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Corsair Carbide Clear 600C ATX Fat-Tower Case Review

With room for two large radiators and four graphics cards, Corsair's Carbide 600C specifications read like a list of reasons to buy oversized. It looks good too, but is it really a full tower or just a wide mid-tower?

Test Results And Conclusion

The Build

A metal divider separates the power supply zone, which also hosts two 5.25" external bays, from the motherboard zone. Two 3.5" trays beneath that divider have integrated pins for quick installation of 3.5" drives, plus a set of holes onto which 2.5" drives may be mounted. Screws connect the cages that hold these trays, allowing easy removal if extra space is needed within the motherboard zone.

Three 2.5" drive trays on the back of the motherboard tray have quick latches at the bottom for slide-in, tool-free SSD installation. These are also attached with screws to ease removal, if desired.

The Carbide 600C includes four long screws suitable for radiator installation, in addition to drive and motherboard screws, standoffs, and cable ties.

The fan controller gets its power from a SATA-type power connector.

A gap between the front panel of the chassis and its external plastic cover provides indirect airflow to reduce noise escaping from the front of the chassis. By leaving out the tall drive rack of traditional cases, the Carbide 600C provides enough room for long graphics cards (14.6" with front fans installed) within its somewhat compact 18.3" depth. Oversized motherboards can fit too, though the raised section seen in front of the test board must be manually verified as not being a shorting hazard when installing that oversized board. This usually won't be a problem, since that section is raised by only 1/16".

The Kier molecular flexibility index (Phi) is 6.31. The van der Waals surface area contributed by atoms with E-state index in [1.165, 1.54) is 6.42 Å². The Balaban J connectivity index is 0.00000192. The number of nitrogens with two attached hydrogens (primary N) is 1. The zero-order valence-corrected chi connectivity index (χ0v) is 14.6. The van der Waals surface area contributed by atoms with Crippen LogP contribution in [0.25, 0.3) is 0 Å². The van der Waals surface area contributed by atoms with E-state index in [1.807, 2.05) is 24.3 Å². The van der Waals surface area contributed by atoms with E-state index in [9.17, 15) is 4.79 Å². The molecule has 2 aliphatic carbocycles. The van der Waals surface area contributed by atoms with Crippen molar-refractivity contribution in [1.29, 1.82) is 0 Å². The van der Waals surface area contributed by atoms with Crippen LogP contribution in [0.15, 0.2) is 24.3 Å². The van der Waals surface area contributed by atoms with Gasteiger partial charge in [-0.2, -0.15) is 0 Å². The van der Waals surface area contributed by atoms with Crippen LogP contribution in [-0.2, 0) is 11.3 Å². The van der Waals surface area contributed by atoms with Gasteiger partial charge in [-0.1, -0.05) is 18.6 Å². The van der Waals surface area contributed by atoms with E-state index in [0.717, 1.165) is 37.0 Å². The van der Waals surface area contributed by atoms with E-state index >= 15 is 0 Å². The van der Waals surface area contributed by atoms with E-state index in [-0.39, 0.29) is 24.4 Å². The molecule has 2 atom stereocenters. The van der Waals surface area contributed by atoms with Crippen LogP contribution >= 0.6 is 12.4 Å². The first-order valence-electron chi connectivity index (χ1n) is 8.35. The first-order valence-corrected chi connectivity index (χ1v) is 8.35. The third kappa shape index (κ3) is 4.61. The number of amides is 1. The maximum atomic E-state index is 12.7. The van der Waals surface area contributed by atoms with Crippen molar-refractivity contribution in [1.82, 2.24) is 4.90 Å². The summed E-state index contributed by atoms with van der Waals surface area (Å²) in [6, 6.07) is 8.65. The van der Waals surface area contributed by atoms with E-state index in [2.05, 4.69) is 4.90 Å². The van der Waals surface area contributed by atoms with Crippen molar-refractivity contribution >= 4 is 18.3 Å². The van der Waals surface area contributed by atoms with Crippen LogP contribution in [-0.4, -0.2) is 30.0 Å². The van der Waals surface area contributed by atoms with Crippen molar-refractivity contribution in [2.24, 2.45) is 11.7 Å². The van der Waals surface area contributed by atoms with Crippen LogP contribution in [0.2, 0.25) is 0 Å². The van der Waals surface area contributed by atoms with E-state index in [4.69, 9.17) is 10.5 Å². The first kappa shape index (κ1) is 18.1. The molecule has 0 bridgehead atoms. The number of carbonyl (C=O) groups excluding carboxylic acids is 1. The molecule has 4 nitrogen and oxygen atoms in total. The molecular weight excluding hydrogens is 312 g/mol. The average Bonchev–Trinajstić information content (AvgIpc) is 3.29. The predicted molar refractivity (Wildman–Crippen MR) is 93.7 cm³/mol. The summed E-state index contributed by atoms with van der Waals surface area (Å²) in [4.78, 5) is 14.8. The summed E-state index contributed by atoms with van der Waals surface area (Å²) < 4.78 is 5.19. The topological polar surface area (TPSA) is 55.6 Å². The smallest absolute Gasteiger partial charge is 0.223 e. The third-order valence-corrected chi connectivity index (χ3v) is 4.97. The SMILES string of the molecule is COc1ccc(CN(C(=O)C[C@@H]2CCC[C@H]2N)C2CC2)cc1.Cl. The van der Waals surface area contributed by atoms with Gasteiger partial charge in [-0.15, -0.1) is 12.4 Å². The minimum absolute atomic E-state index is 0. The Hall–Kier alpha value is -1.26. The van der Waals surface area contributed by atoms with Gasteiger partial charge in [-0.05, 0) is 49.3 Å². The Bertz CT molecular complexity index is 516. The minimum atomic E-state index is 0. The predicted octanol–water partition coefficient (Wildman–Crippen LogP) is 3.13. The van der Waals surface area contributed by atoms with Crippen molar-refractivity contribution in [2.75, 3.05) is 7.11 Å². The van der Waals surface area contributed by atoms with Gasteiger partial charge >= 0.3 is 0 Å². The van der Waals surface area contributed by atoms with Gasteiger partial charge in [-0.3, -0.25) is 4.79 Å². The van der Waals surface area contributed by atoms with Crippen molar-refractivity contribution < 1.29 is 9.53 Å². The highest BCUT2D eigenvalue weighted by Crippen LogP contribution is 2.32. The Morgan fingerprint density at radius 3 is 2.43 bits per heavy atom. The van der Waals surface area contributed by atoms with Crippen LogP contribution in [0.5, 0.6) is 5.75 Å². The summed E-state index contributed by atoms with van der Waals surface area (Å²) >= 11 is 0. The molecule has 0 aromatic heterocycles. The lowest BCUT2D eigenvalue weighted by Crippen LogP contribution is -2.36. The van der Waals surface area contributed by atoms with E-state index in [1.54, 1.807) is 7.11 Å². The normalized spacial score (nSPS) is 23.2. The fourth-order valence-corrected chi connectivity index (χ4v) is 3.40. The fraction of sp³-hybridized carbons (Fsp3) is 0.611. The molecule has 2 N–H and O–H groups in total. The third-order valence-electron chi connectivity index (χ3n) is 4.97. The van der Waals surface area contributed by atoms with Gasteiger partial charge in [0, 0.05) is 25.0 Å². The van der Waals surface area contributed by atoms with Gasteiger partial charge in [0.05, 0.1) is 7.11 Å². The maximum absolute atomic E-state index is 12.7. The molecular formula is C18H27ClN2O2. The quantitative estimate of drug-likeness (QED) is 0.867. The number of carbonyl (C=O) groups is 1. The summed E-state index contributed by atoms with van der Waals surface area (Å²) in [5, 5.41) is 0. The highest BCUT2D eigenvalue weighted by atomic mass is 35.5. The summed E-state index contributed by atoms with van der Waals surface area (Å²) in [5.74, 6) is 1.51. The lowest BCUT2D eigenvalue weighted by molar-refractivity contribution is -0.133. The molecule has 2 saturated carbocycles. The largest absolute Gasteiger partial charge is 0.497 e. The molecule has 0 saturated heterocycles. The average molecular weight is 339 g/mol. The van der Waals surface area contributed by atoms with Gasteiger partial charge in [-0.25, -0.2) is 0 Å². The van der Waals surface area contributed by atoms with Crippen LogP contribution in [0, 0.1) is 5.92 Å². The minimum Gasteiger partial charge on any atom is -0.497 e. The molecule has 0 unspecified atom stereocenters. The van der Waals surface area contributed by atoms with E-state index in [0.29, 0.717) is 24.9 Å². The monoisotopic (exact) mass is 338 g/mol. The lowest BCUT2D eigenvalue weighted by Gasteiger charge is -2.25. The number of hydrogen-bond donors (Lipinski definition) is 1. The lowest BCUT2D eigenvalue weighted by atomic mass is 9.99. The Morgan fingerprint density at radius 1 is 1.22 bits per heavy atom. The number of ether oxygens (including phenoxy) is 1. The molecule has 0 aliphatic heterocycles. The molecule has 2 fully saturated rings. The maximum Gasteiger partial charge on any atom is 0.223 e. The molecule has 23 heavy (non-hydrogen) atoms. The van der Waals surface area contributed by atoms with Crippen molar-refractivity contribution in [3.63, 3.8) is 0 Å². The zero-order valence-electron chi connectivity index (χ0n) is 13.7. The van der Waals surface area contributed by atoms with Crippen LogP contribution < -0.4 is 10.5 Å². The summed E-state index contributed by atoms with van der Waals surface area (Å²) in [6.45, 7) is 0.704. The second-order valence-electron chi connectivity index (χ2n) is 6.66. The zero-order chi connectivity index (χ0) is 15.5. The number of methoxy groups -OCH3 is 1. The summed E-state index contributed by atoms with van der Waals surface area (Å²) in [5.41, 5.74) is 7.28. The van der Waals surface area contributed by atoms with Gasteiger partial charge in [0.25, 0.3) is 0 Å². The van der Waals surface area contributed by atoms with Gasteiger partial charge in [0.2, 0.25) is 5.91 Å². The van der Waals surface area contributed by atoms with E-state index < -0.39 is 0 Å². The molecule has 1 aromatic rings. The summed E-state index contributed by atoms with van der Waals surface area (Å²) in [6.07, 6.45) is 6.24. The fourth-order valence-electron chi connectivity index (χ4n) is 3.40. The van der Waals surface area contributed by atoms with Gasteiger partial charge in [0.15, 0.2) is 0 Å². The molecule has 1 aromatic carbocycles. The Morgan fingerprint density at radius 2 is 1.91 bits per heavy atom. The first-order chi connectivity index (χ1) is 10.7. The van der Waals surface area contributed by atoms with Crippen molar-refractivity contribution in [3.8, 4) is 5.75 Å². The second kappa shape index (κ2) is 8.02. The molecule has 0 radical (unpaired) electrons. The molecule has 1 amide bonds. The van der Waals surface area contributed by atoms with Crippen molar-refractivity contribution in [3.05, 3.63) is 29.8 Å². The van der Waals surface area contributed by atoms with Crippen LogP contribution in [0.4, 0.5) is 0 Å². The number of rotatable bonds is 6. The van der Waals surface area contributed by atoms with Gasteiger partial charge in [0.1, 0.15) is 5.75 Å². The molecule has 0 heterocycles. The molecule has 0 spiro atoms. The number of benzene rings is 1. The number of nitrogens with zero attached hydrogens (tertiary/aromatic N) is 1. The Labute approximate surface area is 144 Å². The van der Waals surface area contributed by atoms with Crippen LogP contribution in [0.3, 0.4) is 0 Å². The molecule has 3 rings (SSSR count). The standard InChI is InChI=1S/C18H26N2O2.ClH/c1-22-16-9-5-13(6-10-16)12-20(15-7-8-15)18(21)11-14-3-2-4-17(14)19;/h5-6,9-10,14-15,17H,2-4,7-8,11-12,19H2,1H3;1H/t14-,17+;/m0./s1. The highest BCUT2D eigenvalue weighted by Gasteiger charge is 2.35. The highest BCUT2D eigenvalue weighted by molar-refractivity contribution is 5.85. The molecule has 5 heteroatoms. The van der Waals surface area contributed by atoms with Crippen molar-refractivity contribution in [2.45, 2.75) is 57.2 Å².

If you were looking for an inverted case with a clear left side, Corsair has you covered. Let's see how it performs!

How We Test

We continue to use our reference PC with its reference overclock for case testing, apart from replacing the X99S XPower AC with the X99S Gaming 7. That replacement has allowed us to compare tighter "Standard ATX" cases, since the XPower motherboard is oversize.

Noise is measured 0.5m from the case's front corner, on the side that opens. The numbers are corrected to the 1m industry standard—used by many loudspeaker and fan manufacturers—by subtracting six decibels.

Drivers And Settings

ChipsetIntel INF
CPU4.2GHz (42x 100MHz) @ 1.2V Core
MotherboardFirmware 17.8 (02/10/2015)
RAMXMP CAS 16 Defaults (1.2V)
GraphicsMaximum Fan for Thermal Tests | Nvidia GeForce 347.52

Comparison Cases

Test Results

Amazingly, our test of the Carbide 600C showed little difference in temperature between maximum and minimum fan settings, and that the case ran warm. What actually occurred was that the case took three times longer to "normalize" temperature than most of its competitors.

The CPU was 12 degrees cooler and the graphics card 1 degree cooler after only two hours of testing, but its temperature kept rising by around 1 degree every 20 minutes for the next 4 hours. The final numbers reflect that long-term increase.

The Carbide 600C did a good job of keeping the noise of graphics and CPU fans inside the case, but the case's fans were still quiet enough to be obscured by component fans.

The low noise lead to an impressive cooling-to-noise ratio, particularly with the case fans turned to low or medium speeds.

Unfortunately, the extra price for Carbide 600C's design features, such as the smoothly painted steel sheet panel inserts and transparent side panel, hurt its value when compared to the base-model MasterCase 5.

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Thomas Soderstrom is a Senior Staff Editor at Tom's Hardware, covering Cases, Cooling, Memory and Motherboards. Follow him onTwitter.

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Thomas Soderstrom
Thomas Soderstrom is a Senior Staff Editor at Tom's Hardware US. He tests and reviews cases, cooling, memory and motherboards.